HITLER JUBILANT AFTER MUSSOLINI’S RESCUE

Fuehrer HQ, Rastenburg, Germany September 12, 1943

On September 11, 1943, imprisoned in the Hotel Campo Impera­tore high in the Apen­nine Moun­tains, deposed Italian dictator Benito Musso­lini learned of the terms of the “long armis­tice” the Allies had pre­sented to Marshal Pietro Badoglio’s new Italian govern­ment. (A “short armis­tice” had been signed in Sicily on Septem­ber 3 between Italy and the Allies, who believed an armis­tice was needed to facili­tate Opera­tion Ava­lanche, their landings on the Ital­ian main­land on Septem­ber 8 and 9.) The “long armis­tice” had been pushed by Britain to humili­ate Italy for having declared war on the British Empire. It required the Italians to turn over Mus­so­lini and other high-ranking Fascists suspected of having committed war crimes to the forces of the “United Nations.”

Il Duce (Italian, “the leader”) considered suicide while his friend and Axis part­ner Adolf Hitler pressed his special rescue opera­tions team ever more urgently to dis­cover where Badoglio’s govern­ment had hidden Mus­so­lini and snatch him to safety. It was a cat-and-mouse game as the Badoglio govern­ment moved Mus­so­lini from police barracks in Rome, to an island in the Tyr­rhenian Sea, to the island of La Mad­da­lena near Sar­dinia, to finally the main­land in the area of the Gran Sasso d’Italia (“Great Stone of Italy”) moun­tain, a popu­lar ski­ing cen­ter with a hotel that could only be reached by cable-car—clearly a place hard to get to and easy to defend.

But Mussolini’s German rescuers were clever, resource­ful, and cap­able of following Mus­so­lini’s move­ments within hours or days in a coun­try where few se­crets were kept. On this date in 1943 the burly, scar-faced 35‑year-old Waffen‑SS captain by the name of Otto Skor­zeny, with a few planes, eight gli­ders, and ninety air­borne troops, landed with­out resis­tance on the back slope of the hotel. Neither Mus­solini’s abductors nor his sur­prised captors (200 well-equipped military police) exchanged a shot. After a few photo­graphs were taken, Skor­zeny hustled Mus­so­lini into a single-engine plane and made off with his prize. It was a pro­pa­ganda coup for the Nazis, who flew Mus­so­lini to Hitler’s East Prus­sian head­quarters, then back to Northern Italy. There Mus­so­lini was in­stalled as pup­pet ruler of a second (and last) incar­na­tion of a Fascist Ital­ian State, the Repubblica Sociale Italiana, informally known as the Salò Republic.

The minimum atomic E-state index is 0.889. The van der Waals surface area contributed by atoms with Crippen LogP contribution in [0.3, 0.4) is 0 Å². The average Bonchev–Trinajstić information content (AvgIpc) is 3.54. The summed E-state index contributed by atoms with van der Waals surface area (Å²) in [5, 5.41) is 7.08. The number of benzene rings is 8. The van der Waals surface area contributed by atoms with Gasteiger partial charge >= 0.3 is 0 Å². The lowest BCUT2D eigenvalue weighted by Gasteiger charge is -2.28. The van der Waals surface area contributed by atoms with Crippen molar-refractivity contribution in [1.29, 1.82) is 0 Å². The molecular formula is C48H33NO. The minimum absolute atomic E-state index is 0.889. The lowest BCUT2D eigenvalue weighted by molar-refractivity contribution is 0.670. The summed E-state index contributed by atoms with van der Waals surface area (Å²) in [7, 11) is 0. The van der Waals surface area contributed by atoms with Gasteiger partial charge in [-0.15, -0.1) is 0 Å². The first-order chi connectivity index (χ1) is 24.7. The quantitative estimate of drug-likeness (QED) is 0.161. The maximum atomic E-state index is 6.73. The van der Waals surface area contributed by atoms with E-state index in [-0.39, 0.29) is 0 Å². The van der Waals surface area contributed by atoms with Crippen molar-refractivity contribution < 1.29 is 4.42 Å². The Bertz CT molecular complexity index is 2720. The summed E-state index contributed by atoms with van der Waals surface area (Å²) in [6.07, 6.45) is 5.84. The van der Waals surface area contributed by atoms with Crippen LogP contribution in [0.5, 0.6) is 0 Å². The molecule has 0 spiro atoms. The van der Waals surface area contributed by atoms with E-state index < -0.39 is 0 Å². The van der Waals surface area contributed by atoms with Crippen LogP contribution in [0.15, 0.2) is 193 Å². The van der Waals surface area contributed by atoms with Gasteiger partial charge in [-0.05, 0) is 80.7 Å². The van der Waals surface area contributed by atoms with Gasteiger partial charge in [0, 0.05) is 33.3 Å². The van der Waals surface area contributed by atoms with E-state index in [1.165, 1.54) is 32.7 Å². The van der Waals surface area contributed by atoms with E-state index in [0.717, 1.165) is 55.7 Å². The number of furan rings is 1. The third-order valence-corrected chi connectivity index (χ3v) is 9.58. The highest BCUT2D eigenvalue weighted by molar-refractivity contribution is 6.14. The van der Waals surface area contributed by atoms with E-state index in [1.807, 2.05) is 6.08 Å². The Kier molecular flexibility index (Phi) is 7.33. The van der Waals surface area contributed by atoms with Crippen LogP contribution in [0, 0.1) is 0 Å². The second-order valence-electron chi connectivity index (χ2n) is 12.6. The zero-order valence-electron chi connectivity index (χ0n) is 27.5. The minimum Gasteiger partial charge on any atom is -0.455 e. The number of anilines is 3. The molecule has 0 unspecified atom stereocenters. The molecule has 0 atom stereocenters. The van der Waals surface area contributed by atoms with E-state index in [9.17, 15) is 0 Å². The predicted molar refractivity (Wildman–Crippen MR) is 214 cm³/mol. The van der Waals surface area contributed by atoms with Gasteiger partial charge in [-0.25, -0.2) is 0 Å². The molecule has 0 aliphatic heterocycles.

High-Stakes Rescue of Imprisoned Italian Dictator Benito Mussolini, September 12, 1943

Campo Imperatore Hotel, 1943 Crashed gliders, Campo Imperatore Hotel, 1943

Left: The isolated alpine ski resort Campo Impera­tore Hotel in 1943, where deposed dicta­tor Benito Musso­lini was even­tually incar­cerated. Musso­lini’s Axis part­ner, Adolf Hitler, claimed that he would not let “Italy’s greatest son” down in his hour of need. His “old ally and dear friend” had to be rescued. The rescue was the last of Hitler’s spectacular gambles to bear fruit.

Right: German commandos under Waffen-SS captain Otto Skor­zeny crash-landed their gli­ders onto the hotel’s boulder-strewn slopes, then over­whelmed Mus­so­lini’s stunned jailors without firing a single shot. Skor­zeny formally greeted Mus­so­lini, saying, “Duce, the Fuehrer has sent me to set you free!” To which Mussolini replied, “I knew that my friend would not forsake me!”

Skorzeny and Mussolini, Campo Imperatore Hotel, 1943 Fieseler Storch ("Stork")

Left: Otto Skorzeny (center, dangling binoculars), field com­mander for Opera­tion Oak (Unter­nehmen Eiche) with the liberated Mus­so­lini on Septem­ber 12, 1943. The high-risk opera­tion saved Mus­so­lini from being turned over to the Allies under the terms of the armis­tice and cata­pulted the talented com­man­do leader to world­wide fame. Skor­zeny received a pro­mo­tion to Sturm­bann­fuehrer, a Nazi Party para­mili­tary rank equi­valent to major, and was awarded the Knight’s Cross of the Iron Cross.

Right: From prior reconnaissance of the site, Skor­zeny knew that only a light plane with short take­off and landing capa­bili­ties stood a chance of getting Mus­so­lini off the moun­tain, so it was decided to land a two-seater, highly maneu­ver­able Fieseler Storch (“Stork”) spotter plane on the uneven pla­teau. It was a hair-raising take­off as Mus­so­lini, Skor­zeny, and the pilot in the over­loaded Storch toppled over the edge of the moun­tain into the abyss below. A hundred feet from their doom on the valley floor, the men were saved when the pilot was able to correct the air­craft. Musso­lini trans­ferred to a twin-engine Hein­kel 111 and was even­tually flown to the Hitler’s Rastenburg headquarters in East Prussia via Vienna and Munich.

Mussolini and Stork rescue plane Recognition of heroes, Berlin, October 1943

Left: Mussolini departed the Campo Imperatore Hotel for the Storch wearing a heavy coat and heavy ski boots. His res­cue was one of the most famous com­man­do opera­tions of war, and it shocked the Allies. Eleven days after his rescue, Mus­so­lini returned to German-occupied Italy, where he was installed as the titular head of the puppet Salò Republic.

Right: Skorzeny’s successful exploit produced a rare late-war public rela­tions blip to sagging Axis for­tunes, for it keep at least the appear­ance that Italy was still in the war on the Axis side. On Octo­ber 3, 1943, Nazi Germany’s Thanks­giving Day, Berliners gathered in the Sport Palace to cheer Skor­zeny (second from left in photo) and his brave glider-borne raiding party that had extracted the deposed dictator from the hands of his enemies.

German Newsreel of Mussolini’s Dramatic Rescue, September 1943


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